The way God engages the world

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We are three weeks into our new series together on four things I Wish You Knew About God. And if you’ve got a Bible with you this morning, I want to invite you to turn to John chapter three as we engage this message today and today is just gospel centric, gospel heavy. And I’ll give you the title, what we’re going to look at today as we examine this together from four things that we should understood about God. We’re just going to focus in on one topic, because what we’ve been doing together. But I want to begin our backdrop like this by saying to us as people. As a church. We have a special message. It makes us not only truthful, but unique and powerful. And that message is beautiful in the way that it engages the world and offering hope and redemption and a future. And we should find ourselves sharpening us in that message, not only for the well being of the world, but also in nature of what it does to us through our relationship with Christ and understanding the value and worth of who he is before us. This message that God has given us will help you speak to the world, because this message is something all of us have asked at some point. As we look at this morning’s message, still haven’t given you the topic. We’re going to examine it just through a couple of ways. We’re going to see how how God engages the world.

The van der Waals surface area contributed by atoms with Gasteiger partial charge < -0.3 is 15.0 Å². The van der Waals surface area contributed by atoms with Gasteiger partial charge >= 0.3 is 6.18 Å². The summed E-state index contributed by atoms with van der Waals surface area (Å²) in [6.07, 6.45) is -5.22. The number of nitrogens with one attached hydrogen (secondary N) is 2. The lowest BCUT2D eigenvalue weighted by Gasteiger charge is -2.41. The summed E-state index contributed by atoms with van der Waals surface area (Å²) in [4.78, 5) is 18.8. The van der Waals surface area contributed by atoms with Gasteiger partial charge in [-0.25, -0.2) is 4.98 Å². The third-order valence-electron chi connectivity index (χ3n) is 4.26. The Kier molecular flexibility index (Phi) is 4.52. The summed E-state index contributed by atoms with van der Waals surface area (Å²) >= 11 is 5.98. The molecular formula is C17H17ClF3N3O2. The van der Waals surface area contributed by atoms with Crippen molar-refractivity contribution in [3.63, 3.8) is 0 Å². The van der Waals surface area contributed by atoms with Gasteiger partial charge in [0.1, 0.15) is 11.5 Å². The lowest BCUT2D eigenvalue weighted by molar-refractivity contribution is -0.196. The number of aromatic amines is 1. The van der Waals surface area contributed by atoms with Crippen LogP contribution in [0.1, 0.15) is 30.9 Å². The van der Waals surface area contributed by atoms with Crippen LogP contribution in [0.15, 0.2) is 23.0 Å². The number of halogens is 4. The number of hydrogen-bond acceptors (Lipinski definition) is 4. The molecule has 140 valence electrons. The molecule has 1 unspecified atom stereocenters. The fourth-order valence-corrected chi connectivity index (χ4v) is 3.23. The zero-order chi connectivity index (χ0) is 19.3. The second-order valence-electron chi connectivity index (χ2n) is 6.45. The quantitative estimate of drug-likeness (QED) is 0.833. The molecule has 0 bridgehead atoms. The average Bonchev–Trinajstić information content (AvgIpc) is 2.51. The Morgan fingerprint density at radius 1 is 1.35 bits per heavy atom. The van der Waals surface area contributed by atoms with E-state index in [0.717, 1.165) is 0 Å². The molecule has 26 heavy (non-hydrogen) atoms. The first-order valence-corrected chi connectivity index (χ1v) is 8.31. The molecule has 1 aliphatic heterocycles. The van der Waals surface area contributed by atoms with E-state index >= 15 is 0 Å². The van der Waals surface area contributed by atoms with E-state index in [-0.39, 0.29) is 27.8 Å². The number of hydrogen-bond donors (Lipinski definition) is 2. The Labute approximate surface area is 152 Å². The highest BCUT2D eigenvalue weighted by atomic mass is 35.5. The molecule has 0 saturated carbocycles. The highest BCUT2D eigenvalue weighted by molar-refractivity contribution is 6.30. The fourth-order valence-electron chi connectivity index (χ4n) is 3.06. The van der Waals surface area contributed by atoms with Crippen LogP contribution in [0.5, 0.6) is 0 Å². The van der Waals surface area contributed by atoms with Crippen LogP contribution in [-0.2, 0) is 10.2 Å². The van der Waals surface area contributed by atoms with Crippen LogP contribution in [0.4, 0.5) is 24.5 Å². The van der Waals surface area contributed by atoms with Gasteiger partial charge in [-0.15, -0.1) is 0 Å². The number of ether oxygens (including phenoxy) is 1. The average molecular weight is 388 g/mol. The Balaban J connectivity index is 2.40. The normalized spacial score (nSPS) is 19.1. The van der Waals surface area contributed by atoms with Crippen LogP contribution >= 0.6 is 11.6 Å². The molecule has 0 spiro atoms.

So that we as people can learn how to engage the world. And to find the effects of what that message does for us as we share it and live it in the world that we live in. And the reason it’s important for us to really sharpen ourselves, I think, especially in days like today, is because following after Jesus isn’t necessarily as easy as it may have been just a few years ago. And the way you respond in that. We’ll demonstrate the beauty of who God is, and it’s important for us to learn how God engages the world. And I find there’s probably no better way to figure out how God engages the world than to read how God engaged the world. And that’s John three. In fact, I find the book of John is that for us? The Gospels present that to us. The first three chapters of John really heavily lay that foundation for us. And so what better way for us to learn how God engages the world than to discover how God engaged the world? Once you read John chapter three, you find that Jesus is encountering a man named Nicodemus, and he’s asking God the question about eternal life and how he can receive it. And where we’re going to pick up in this discussion is towards the end of of where Christ is engaging Nicodemus and giving a response to his answer. And he really defines for Nicodemus what his presence in this world is all about.